India leads global decline in child marriages: UN

An underaged bride, right, stands with family members during her marriage at a Hindu temple near Rajgarh, Madhya Pradesh state, India.. A significant fall in child marriages in South Asia has reduced the rate of marriage for girls globally, the UN children’s agency said Tuesday. (AP/Prakash Hatvalne)
Updated 06 March 2018
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India leads global decline in child marriages: UN

NEW DELHI: A significant drop in Indian girls being forced into marriage has led a global decline in the number of child brides, the United Nations said Tuesday.
According to UN children’s agency UNICEF, 25 million child marriages have been prevented around the world in the last decade, with the sharpest drop in India and the rest of South Asia where girls as young as eight have reportedly been forced to wed.
“South Asia has witnessed the largest decline in child marriage worldwide in the last 10 years... in large part due to progress in India,” it said.
“In the current trend, 27 percent of girls — nearly 1.5 million girls — get married before they turn 18 in India. This is a sharp decline from 47 percent a decade ago.”
The risk of a girl being forced to marry before the age of 18 in South Asia has decreased from nearly 50 percent to 30 percent, said a UNICEF statement.
The agency attributed the change to better education for girls, government initiatives and strong awareness programs.
UNICEF said there had also been reductions in African countries such as Ethiopia. About a third of the world’s child brides are in sub-Saharan Africa.
The legal marriage age in India is 18 but millions of children are forced to tie the knot when they are younger, particularly in poor rural areas.
Many parents marry off their children in the hope of improving their financial security.
The results can be devastating, with girls dropping out of school to cook and clean for their husbands and suffering health problems from giving birth at a young age.
In a landmark judgment last year, India’s top court said that sex with an underage wife constituted rape, in a ruling cheered by activists.
UNICEF’s principal gender adviser, Anju Malhotra, warned that a lot of work remains to be done to reach the UN target of eradicating child marriages by 2030.
The agency estimates that 12 million girls are forced into marriage each year, meaning that without further efforts more than 150 million will fall victim to the practice by 2030.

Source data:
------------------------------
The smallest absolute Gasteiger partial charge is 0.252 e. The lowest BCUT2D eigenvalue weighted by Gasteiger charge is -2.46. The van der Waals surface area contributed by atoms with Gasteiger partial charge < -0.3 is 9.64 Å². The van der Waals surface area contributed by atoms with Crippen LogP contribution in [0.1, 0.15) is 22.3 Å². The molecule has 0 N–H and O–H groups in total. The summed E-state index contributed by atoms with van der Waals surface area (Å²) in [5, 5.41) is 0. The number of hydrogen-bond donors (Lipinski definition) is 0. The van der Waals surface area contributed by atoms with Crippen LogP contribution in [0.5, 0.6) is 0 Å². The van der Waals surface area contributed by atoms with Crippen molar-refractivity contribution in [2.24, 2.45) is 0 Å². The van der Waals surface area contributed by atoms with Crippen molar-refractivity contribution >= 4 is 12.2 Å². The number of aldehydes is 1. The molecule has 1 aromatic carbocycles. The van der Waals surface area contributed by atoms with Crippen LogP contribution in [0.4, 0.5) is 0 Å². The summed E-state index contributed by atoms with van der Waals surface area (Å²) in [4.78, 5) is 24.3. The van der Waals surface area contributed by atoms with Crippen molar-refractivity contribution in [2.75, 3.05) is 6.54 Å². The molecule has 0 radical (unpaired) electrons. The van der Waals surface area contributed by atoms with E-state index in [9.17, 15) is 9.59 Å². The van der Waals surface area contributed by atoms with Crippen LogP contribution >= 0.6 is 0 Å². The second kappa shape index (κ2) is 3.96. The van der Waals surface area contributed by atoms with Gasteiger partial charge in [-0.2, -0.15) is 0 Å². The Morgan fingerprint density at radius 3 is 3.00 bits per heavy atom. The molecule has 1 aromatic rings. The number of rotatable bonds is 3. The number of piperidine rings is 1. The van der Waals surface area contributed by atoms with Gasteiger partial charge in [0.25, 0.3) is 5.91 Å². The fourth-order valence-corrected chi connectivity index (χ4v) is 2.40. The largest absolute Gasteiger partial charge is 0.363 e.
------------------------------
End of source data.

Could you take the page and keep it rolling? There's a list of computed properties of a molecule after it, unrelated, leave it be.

“Each and every child marriage prevented gives another girl the chance to fulfill her potential,” Malhotra said.
“But given the world has pledged to end child marriage by 2030, we’re going to have to collectively redouble efforts to prevent millions of girls from having their childhoods stolen through this devastating practice.”


Pakistan asks UN to help defuse Kashmir tensions with India

Updated 19 February 2019
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Pakistan asks UN to help defuse Kashmir tensions with India

  • A suicide bombing last week in India’s sector of disputed Kashmir region killed at least 41 Indian troops
  • New Delhi has blamed Islamabad and warned of a ‘jaw-breaking response’

ISLAMABAD: Pakistan’s foreign minister appealed to the UN Secretary General on Tuesday to help ease tension with India that has escalated sharply following a suicide bomb attack in the Indian part of disputed Kashmir, that India blamed on Pakistan.

Indian Prime Minister Narendra Modi, facing an election by May, has warned Pakistan to expect a “strong response” to the bombing claimed by a Pakistan-linked militant group, raising fears of conflict between the nuclear-armed neighbors.

“It is with a sense of urgency that I draw your attention to the deteriorating security situation in our region resulting from the threat of use of force against Pakistan by India,” Foreign Minister Shah Mahmood Qureshi wrote to UN Secretary General Antonio Guterres.

“It is imperative to take steps for de-escalation. The United Nations must step in to defuse tensions,” he wrote, blaming India for deliberately ratcheting up its hostile rhetoric for domestic political reasons.

The Pakistani appeal follows days of rising tension between the old rivals after a suicide bomber blew himself up near an Indian police convoy in Indian-controlled Kashmir on Thursday, killing at least 40 paramilitary police.

Jaish-e Mohammad, a militant group said to be based in Pakistan which wants the Indian state of Jammu and Kashmir to be part of Pakistan, claimed responsibility but the Pakistani government has denied any involvement.

“Attributing it to Pakistan even before investigations is absurd,” Qureshi said.

“India must be asked to conduct an open and credible investigation on Pulwama incident,” he said.

Muslim-majority Jammu and Kashmir, a former princely state on the border between India and Pakistan, has been in dispute since the partition of India in 1947.

Control is split between the two countries but each claims the region in full.

The neighbors have fought three wars since 1947, two of them over Kashmir. They have fought countless skirmishes along their de facto border, which the United Nations monitors, in the Himalayan region.